Customers at the MySQL conference this week said Sun Microsystems' acquisition of the database company, could increase MySQL's credibility among senior IT decision makers still skittish about using open-source software.
There were some, though, who feared that ownership of MySQL by a traditional IT vendor would diminish growth in the community of MySQL developers, who provide a regular stream of patches and new features for the database.
"The main downside is that the community might reject it [Sun's purchase of MySQL]," said Yuriy Demchenko, a database administrator and Web applications developer at a large Canadian telecommunications company. "We'll see if the community continues to grow at the rate it has."
Demchenko said his company, which he did not want identified because he is not authorised to speak for it publicly, runs primarily Oracle and IBM's DB2 databases, but his department uses MySQL for "semi-official startup projects" that sometimes end up running in production. He uses the community edition of MySQL "because it's free."
The upside of the acquisition is that it will make higher-level executives at the carrier more comfortable with MySQL because it is owned by a big, stable company, Demchenko said. His company already uses Sun servers.
Sun closed its $1 billion purchase of MySQL in February and is hosting its first MySQL user conference this week in Santa Clara, California, where it released a near-final version of MySQL 5.1. It has been at pains to emphasise its support for open source and similarities in the companies' cultures, despite their vast difference in size.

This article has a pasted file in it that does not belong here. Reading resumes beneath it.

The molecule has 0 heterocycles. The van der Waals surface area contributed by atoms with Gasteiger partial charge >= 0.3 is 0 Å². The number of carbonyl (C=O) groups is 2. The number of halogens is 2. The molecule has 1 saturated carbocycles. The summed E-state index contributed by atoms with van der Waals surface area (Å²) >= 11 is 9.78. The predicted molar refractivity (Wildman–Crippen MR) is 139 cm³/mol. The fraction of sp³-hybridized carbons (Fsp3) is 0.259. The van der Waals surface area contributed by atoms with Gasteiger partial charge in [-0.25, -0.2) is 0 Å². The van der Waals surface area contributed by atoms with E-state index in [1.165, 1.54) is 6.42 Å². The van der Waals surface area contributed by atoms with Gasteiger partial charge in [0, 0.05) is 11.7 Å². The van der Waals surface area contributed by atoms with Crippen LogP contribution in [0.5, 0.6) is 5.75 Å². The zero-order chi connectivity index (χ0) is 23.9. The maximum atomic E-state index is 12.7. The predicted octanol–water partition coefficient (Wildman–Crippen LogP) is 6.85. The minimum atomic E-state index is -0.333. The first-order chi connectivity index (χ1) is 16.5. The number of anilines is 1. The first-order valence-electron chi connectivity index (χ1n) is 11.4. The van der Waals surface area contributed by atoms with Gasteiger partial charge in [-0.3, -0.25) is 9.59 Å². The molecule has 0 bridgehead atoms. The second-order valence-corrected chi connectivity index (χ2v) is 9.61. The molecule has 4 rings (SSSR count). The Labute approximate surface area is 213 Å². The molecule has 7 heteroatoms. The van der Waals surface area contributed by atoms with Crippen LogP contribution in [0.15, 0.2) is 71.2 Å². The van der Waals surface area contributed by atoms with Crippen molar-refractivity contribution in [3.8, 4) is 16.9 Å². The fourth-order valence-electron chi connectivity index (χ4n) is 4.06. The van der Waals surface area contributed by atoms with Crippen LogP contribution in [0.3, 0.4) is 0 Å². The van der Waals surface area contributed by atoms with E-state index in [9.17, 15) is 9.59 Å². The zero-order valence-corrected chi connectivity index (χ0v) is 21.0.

"Sun has a relatively enlightened attitude to open source, so I don't see [the acquisition] affecting the community too much," said Steffen Higel, a systems engineer with online gaming company DemonWare, which is using a version of MySQL 5.0 to serve up games like Call of Duty 3.
DemonWare switched from the Ingres database to MySQL about a year ago because it found Ingres "terrible" in terms of support and performance, and because Higel and his colleagues had experience with MySQL at a university, he said. It began with the free community edition and switched to a paid subscription after DemonWare was acquired by Activision, Higel said.
He is happy with MySQL but would like more back-up capabilities, which are not due until MySQL 6.0 later this year. Sun said this week it would delay the final release of MySQL 5.1 by up to three months, but Higel said that's "not a huge deal, there's nothing show-stopping we need."
Lionel Beaudet, technical manager for the French division of Virgin Mobile, is more worried by Oracle's acquisition of Innobase than by Sun's MySQL buy. Innobase makes the default transactional storage engine for MySQL, and the Oracle deal has created some uncertainty for MySQL users.
MySQL is developing a storage engine for MySQL 6.0, called Falcon, and partners are developing others. Virgin Mobile will test Falcon to see how it performs in case it needs to make a transition, Beaudet said. Marten Mickos, the former CEO of MySQL and now a Sun senior vice president, said MySQL recently renewed its licence with Oracle, though he would not say for how long.
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